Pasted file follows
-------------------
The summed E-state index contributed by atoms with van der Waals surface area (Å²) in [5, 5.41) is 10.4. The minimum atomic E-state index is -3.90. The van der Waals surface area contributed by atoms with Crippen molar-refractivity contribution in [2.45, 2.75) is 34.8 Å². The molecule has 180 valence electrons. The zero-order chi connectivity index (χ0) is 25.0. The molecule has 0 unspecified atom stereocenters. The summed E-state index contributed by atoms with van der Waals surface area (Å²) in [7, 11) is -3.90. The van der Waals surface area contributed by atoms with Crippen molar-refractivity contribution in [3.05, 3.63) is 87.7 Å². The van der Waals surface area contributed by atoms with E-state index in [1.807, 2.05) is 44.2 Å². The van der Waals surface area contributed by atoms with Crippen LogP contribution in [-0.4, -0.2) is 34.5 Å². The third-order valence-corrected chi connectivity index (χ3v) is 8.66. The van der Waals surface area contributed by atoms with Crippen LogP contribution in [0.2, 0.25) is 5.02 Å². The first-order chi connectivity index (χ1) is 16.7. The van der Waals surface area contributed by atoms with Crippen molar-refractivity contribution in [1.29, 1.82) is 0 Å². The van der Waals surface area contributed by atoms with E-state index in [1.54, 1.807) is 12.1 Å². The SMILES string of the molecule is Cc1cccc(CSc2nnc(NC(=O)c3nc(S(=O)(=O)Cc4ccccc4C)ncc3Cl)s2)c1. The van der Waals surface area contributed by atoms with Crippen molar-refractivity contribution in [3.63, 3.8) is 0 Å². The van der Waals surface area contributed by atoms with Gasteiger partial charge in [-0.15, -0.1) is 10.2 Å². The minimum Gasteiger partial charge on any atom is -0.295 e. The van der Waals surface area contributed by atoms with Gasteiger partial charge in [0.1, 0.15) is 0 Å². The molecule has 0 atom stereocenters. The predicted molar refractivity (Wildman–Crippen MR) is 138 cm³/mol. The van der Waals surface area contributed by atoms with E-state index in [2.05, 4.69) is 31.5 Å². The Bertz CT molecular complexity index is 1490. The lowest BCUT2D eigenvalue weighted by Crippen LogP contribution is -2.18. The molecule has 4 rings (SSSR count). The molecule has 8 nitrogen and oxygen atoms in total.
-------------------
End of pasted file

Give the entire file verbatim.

The summed E-state index contributed by atoms with van der Waals surface area (Å²) in [5, 5.41) is 10.4. The minimum atomic E-state index is -3.90. The van der Waals surface area contributed by atoms with Crippen molar-refractivity contribution in [2.45, 2.75) is 34.8 Å². The molecule has 180 valence electrons. The zero-order chi connectivity index (χ0) is 25.0. The molecule has 0 unspecified atom stereocenters. The summed E-state index contributed by atoms with van der Waals surface area (Å²) in [7, 11) is -3.90. The van der Waals surface area contributed by atoms with Crippen molar-refractivity contribution in [3.05, 3.63) is 87.7 Å². The van der Waals surface area contributed by atoms with E-state index in [1.807, 2.05) is 44.2 Å². The van der Waals surface area contributed by atoms with Crippen LogP contribution in [-0.4, -0.2) is 34.5 Å². The third-order valence-corrected chi connectivity index (χ3v) is 8.66. The van der Waals surface area contributed by atoms with Crippen LogP contribution in [0.2, 0.25) is 5.02 Å². The first-order chi connectivity index (χ1) is 16.7. The van der Waals surface area contributed by atoms with Crippen molar-refractivity contribution in [1.29, 1.82) is 0 Å². The van der Waals surface area contributed by atoms with E-state index in [1.54, 1.807) is 12.1 Å². The SMILES string of the molecule is Cc1cccc(CSc2nnc(NC(=O)c3nc(S(=O)(=O)Cc4ccccc4C)ncc3Cl)s2)c1. The van der Waals surface area contributed by atoms with Crippen molar-refractivity contribution in [3.63, 3.8) is 0 Å². The van der Waals surface area contributed by atoms with Gasteiger partial charge in [-0.15, -0.1) is 10.2 Å². The minimum Gasteiger partial charge on any atom is -0.295 e. The van der Waals surface area contributed by atoms with Gasteiger partial charge in [0.1, 0.15) is 0 Å². The molecule has 0 atom stereocenters. The predicted molar refractivity (Wildman–Crippen MR) is 138 cm³/mol. The van der Waals surface area contributed by atoms with E-state index in [2.05, 4.69) is 31.5 Å². The Bertz CT molecular complexity index is 1490. The lowest BCUT2D eigenvalue weighted by Crippen LogP contribution is -2.18. The molecule has 4 rings (SSSR count). The molecule has 8 nitrogen and oxygen atoms in total.